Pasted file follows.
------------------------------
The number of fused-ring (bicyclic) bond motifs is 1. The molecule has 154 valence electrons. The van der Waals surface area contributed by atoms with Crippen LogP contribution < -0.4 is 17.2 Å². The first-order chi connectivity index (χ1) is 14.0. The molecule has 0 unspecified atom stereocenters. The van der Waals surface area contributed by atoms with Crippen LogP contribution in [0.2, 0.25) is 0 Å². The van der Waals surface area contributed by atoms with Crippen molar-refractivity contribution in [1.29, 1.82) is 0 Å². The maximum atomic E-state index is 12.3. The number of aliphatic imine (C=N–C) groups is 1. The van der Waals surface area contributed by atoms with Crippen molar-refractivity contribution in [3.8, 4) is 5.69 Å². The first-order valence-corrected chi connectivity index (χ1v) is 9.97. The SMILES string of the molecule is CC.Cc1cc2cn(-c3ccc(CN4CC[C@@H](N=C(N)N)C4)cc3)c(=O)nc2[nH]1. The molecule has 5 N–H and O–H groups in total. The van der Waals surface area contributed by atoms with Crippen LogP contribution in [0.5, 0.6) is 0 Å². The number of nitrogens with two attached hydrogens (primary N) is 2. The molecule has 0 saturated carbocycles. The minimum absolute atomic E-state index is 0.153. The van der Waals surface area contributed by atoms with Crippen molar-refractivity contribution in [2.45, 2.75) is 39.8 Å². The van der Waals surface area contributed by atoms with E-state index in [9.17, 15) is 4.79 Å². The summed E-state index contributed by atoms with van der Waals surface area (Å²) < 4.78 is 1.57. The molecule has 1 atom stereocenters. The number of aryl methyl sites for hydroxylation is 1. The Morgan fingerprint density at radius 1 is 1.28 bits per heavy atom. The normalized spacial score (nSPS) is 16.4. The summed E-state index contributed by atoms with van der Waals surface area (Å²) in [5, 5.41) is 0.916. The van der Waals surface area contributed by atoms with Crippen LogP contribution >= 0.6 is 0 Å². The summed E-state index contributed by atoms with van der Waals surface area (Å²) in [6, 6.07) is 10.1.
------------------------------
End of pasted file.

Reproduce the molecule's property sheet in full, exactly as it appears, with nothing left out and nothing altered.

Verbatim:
The number of fused-ring (bicyclic) bond motifs is 1. The molecule has 154 valence electrons. The van der Waals surface area contributed by atoms with Crippen LogP contribution < -0.4 is 17.2 Å². The first-order chi connectivity index (χ1) is 14.0. The molecule has 0 unspecified atom stereocenters. The van der Waals surface area contributed by atoms with Crippen LogP contribution in [0.2, 0.25) is 0 Å². The van der Waals surface area contributed by atoms with Crippen molar-refractivity contribution in [1.29, 1.82) is 0 Å². The maximum atomic E-state index is 12.3. The number of aliphatic imine (C=N–C) groups is 1. The van der Waals surface area contributed by atoms with Crippen molar-refractivity contribution in [3.8, 4) is 5.69 Å². The first-order valence-corrected chi connectivity index (χ1v) is 9.97. The SMILES string of the molecule is CC.Cc1cc2cn(-c3ccc(CN4CC[C@@H](N=C(N)N)C4)cc3)c(=O)nc2[nH]1. The molecule has 5 N–H and O–H groups in total. The van der Waals surface area contributed by atoms with Crippen LogP contribution in [0.5, 0.6) is 0 Å². The number of nitrogens with two attached hydrogens (primary N) is 2. The molecule has 0 saturated carbocycles. The minimum absolute atomic E-state index is 0.153. The van der Waals surface area contributed by atoms with Crippen molar-refractivity contribution in [2.45, 2.75) is 39.8 Å². The van der Waals surface area contributed by atoms with E-state index in [9.17, 15) is 4.79 Å². The summed E-state index contributed by atoms with van der Waals surface area (Å²) < 4.78 is 1.57. The molecule has 1 atom stereocenters. The number of aryl methyl sites for hydroxylation is 1. The Morgan fingerprint density at radius 1 is 1.28 bits per heavy atom. The normalized spacial score (nSPS) is 16.4. The summed E-state index contributed by atoms with van der Waals surface area (Å²) in [5, 5.41) is 0.916. The van der Waals surface area contributed by atoms with Crippen LogP contribution >= 0.6 is 0 Å². The summed E-state index contributed by atoms with van der Waals surface area (Å²) in [6, 6.07) is 10.1.